# Princeton University COS 217: Introduction to Programming Systems

## Assignment 1: A "De-Comment" Program

### Purpose

The purpose of this assignment is to help you learn or review (1) the fundamentals of the C programming language, (2) the details of the "de-commenting" task of the C preprocessor, and (3) how to use the GNU/UNIX programming tools, especially bash, xemacs, and gcc.

### Background

The C preprocessor is an important part of the C programming system.  The C preprocessor performs two jobs. Its first job is to handle preprocessor directives (#define, #include, etc.) that reside in the given source code file. Its second job is to "de-comment" (that is, remove comments from) the given source code file. The first is the more difficult. Nevertheless, the second is substantial.

Your task is to compose a C program named "decomment" that performs the de-commenting job of the C preprocessor.

Your program should be structured as a UNIX filter. That is, your program should read characters from standard input, and write characters to standard output (and possibly to standard error). Specifically, your program should read text (which presumably comprises a C program) from standard input, write that same text -- devoid of comments -- to standard output, and write error and warning messages as appropriate to standard error. A typical command-line execution of your program might look like this:

decomment < somefile.c > somefilewithoutcomments.c 2> errorandwarningmessages

### The Details

• Define "comment" as in the C89 standard. In particular, your program should consider text of the form (/* ... */) to be a comment. It should not consider text of the form (// ... ) to be a comment. Examples:
 Standard Input Standard Output Standard Error abc/*def*/ghi abcghi   abc//def abc//def
• Allow a comment to span multiple lines. That is, your program should allow a comment to contain newline characters. Example:
 Standard Input Standard Output Standard Error abc/*def ghi*/jkl abcjkl 
• Not recognize nested comments. Example:
 Standard Input Standard Output Standard Error abc/*def/*ghi*/jkl*/ abcjkl*/ 
• Handle C string literals. In particular, your program should not consider text of the form (/* ... */) that occurs within a string literal ("...") to be a comment. Examples:
 Standard Input Standard Output Standard Error abc"def/*ghi*/jkl"mno abc"def/*ghi*/jkl"mno   abc/*def"ghi"jkl*/mno abcmno   abc/*def"ghijkl*/mno abcmno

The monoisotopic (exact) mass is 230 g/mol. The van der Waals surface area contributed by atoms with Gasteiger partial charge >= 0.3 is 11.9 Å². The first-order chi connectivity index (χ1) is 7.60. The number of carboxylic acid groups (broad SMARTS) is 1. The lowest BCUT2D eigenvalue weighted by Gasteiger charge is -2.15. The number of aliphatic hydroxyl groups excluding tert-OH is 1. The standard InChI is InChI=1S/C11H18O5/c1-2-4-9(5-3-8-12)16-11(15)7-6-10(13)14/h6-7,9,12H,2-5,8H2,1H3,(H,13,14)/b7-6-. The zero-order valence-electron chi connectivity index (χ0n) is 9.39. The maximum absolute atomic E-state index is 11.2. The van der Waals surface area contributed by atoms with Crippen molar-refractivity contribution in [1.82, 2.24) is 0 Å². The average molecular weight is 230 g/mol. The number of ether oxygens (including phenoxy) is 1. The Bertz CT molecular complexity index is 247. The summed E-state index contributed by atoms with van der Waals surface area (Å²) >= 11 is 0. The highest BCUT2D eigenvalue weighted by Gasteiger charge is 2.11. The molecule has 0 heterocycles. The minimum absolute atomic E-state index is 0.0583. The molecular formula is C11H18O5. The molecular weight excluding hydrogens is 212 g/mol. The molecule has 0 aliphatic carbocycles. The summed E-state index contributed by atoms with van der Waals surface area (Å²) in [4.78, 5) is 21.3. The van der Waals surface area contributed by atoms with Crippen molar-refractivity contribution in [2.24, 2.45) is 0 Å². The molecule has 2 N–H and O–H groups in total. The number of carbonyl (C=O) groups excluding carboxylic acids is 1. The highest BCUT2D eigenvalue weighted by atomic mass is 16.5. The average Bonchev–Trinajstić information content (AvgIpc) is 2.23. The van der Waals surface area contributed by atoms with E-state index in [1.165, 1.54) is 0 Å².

• Handle C character literals. In particular, your program should not consider text of the form (/* ... */) that occurs within a character literal ('...') to be a comment. Examples:
 Standard Input Standard Output Standard Error abc'def/*ghi*/jkl'mno abc'def/*ghi*/jkl'mno   abc/*def'ghi'jkl*/mno abcmno   abc/*def'ghijkl*/mno abcmno 

Note that the C compiler would consider the first of those examples to be erroneous. But the C preprocessor would not, and your program should not.

• (Revised 9/23/04) Handle escaped double quote characters within string literals. That is, your program should consider text of the form ("...\" ...") to be a valid string literal which happens to contain the double quote character. Handle escaped characters within string literals. That is, when your program reads a backslash ('\') while processing a string literal, your program should consider the next character to be an ordinary character that is devoid of any special meaning. In particular, your program should consider text of the form ("...\" ...") to be a valid string literal which happens to contain the double quote character. Examples:
 Standard Input Standard Output Standard Error abc"def\"ghi"jkl abc"def\"ghi"jkl   abc"def\'ghi"jkl abc"def\'ghi"jkl 
• (Revised 9/23/04) Handle escaped quote characters within character literals. That is, your program should consider text of the form ('...\' ...') to be a valid character literal which happens to contain the quote character.  Handle escaped characters within character literals. That is, when your program reads a backslash ('\') while processing a character literal, your program should consider the next character to be an ordinary character that is devoid of any special meaning.  In particular, your program should consider text of the form ('...\' ...') to be a valid character literal which happens to contain the quote character. Examples:
 Standard Input Standard Output Standard Error abc'def\'ghi'jkl abc'def\'ghi'jkl   abc'def\"ghi'jkl abc'def\"ghi'jkl 

Note that the C compiler would consider both of those examples to be erroneous. But the C preprocessor would not, and your program should not.

• Handle escaped newline characters. That is, when a newline character is immediately preceded by a backslash ('\') character, your program should write neither the backslash character nor the newline character to standard output. (Revised 9/23/04) Your program's handling of escaped newline characters should take precedence over its handling of escaped characters within string literals and within character literals. Examples:
 Standard Input Standard Output Standard Error abc def\ ghi jkl abc defghi jkl   abc\def ghi abc\def ghi   abc"def\ ghi"jkl abc"defghi"jkl abc'def\ ghi'jkl abc'defghi'jkl

Note that the C compiler would consider the last of those examples to be erroneous. But the C preprocessor would not, and your program should not.

• Allow multi-line C string literals, but generate warning messages when they occur. Specifically, your program should write the message "Warning: line X: newline in string literal" when a newline character occurs within a string literal.  "X" should be the number of the line which contains the offending newline character. Examples:
 Standard Input Standard Output Standard Error abc"def ghi"jkl abc"def ghi"jkl Warning: line 1: newline in string literal abc"def ghi jkl"mno abc"def ghi jkl"mno Warning: line 1: newline in string literal Warning: line 2: newline in string literal
• Allow multi-line C character literals, but generate warning messages when they occur. Specifically, your program should write the message "Warning: line X: newline in character literal" when a newline character occurs within a character literal. "X" should be the number of the line which contains the offending newline character. Examples: